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Faced with rising energy costs and the inevitable cold of winter,
Penn State Trustees have taken action in the installation of a
medium-sized coal fired boiler at Capitol.
The trustees approved sketch plans for the boiler which will com
plete the conversion from gas and oil-fired to coal facilities on
- Of the three boilers in the heat plant, two boilers were previously
converted from oil and gas to coal in the 1960'5," said Joseph Kemp,
Manager of Maintenance and Utilities Operations.
Kemp also pointed out that previous conversions helped during the
energy troubled times of the early 1970's by making the need for
heating oil less of a priority on this campus than at other facilities.
Along with the oil-to-coal conversion, this campus will abandon
one-half mile of distribution lines that carry heat from the , power
plant to the residence halls. The current process of conveying the
heat underground leads to an excessive amount of heat loss.
The conversion process is pending. Preliminary plans will be sub
mitted by next January for final board approval. Project cost is
estimated at $l.l million following a feasibility study by an architect
The study included an analysis of cost for the conversion.
The University will receive funding from the state Department of
Photo: h b Kim Guzzi
Smokers butt out but just for a day
By Kim Guzzi
Smoke-out Day, held on
November 18, was a national
event—and a local success. Of
the students, faculty, and staff
sampled on campus who smoke
cigarettes, over one-third quit
smoking for the smoke-out day.
One-quarter of those who quit
smoking for the day also quit
smoking the day after.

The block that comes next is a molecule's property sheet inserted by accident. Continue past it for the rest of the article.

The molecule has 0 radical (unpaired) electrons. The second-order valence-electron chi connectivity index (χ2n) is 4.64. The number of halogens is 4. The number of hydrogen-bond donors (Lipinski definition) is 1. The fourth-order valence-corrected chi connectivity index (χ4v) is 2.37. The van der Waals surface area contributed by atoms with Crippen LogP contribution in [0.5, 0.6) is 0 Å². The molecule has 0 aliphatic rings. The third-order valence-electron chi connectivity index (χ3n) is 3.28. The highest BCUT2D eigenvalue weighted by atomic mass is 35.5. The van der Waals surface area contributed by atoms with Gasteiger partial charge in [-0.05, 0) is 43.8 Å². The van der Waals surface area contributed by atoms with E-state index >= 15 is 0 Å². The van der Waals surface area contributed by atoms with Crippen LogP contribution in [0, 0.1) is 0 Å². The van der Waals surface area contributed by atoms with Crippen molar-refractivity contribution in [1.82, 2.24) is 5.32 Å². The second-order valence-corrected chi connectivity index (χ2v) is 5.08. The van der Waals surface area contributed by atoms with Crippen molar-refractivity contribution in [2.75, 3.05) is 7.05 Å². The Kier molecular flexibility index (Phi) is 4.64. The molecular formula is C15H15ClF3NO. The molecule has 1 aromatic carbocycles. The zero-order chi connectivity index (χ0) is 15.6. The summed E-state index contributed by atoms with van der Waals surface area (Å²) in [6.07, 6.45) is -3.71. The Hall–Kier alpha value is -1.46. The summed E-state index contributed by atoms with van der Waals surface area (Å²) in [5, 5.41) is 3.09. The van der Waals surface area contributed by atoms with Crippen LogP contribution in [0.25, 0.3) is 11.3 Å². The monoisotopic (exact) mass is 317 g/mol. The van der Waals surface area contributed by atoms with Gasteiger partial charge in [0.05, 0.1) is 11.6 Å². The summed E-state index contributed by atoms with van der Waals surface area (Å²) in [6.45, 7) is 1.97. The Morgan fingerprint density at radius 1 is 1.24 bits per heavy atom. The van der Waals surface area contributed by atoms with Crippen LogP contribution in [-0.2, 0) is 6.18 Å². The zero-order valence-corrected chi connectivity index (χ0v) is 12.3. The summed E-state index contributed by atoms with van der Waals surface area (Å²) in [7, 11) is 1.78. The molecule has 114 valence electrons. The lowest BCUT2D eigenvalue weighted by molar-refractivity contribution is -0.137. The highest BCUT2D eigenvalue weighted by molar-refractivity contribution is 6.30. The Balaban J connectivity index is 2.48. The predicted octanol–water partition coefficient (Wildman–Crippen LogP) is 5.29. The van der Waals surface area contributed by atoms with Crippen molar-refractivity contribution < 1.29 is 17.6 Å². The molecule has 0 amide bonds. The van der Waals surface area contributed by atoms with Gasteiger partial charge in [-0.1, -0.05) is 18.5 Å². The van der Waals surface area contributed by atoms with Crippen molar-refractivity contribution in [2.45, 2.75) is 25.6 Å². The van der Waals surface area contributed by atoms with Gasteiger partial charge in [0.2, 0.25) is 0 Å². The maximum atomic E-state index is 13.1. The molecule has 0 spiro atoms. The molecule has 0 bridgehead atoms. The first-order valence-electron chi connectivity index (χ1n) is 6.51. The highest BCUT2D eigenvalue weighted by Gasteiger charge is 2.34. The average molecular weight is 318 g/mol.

Pi Sigma Chi helped to make
the day a success along with
the co-ordinated efforts of Food
Services. Throughout the day,
members of Pi Sigma Chi can
vassed the Lion's Den and other
student and faculty areas.
The Pi Sigs asked smokers
for a few unused cigarettes and
urged them to stop smoking for
The Lion's Den sponsored a
"Cold Turkey Special" which
allowed a twenty-cent discount
on a turkey sandwich in ex
change for a few cigarettes.
The Dining Hall held a similar
promotion by exchanging candy
and lollipops for cigarettes.
At 3:00 p.m. a "mock
funeral" was held for the col
lected cigarettes. Starting at
the Lion in the lobby of the
Olmsted Building, a procession
was led by the Capitol Campus
Nittany lion, who held the
"coffin" filled with cigarettes,
and Christine Aversa, the
"drummer girl" for the
ceremony who banged a slow,
solemn beat. A line of students
followed the two leaders to the
"grave site"—a huge dumpster
located in the rear of the
Olmsted Building. At this site, a
proclamation declaring the
"ills" of smoking was read by
the lion. The coffin was then put
During the day, students,
faculty, and staff had the oppor
tunity to measure the amount of
carbon monoxide in their lungs.
Susan Snell Austin, represen
tative for the Central Penn
sylvania Lung Association,
measured breath with an
ecoloyzer machine. Many
students were surprised to find
that, even though they do not
smoke, their lungs show traces
of carbon monoxide.
The National Smoke-out Day
has been an annual event for
the past six years, always being
held on the Thursday before
Thanksgiving, according to
Patricia Minsker, Field
Representative for the Dauphin
County Unit of the American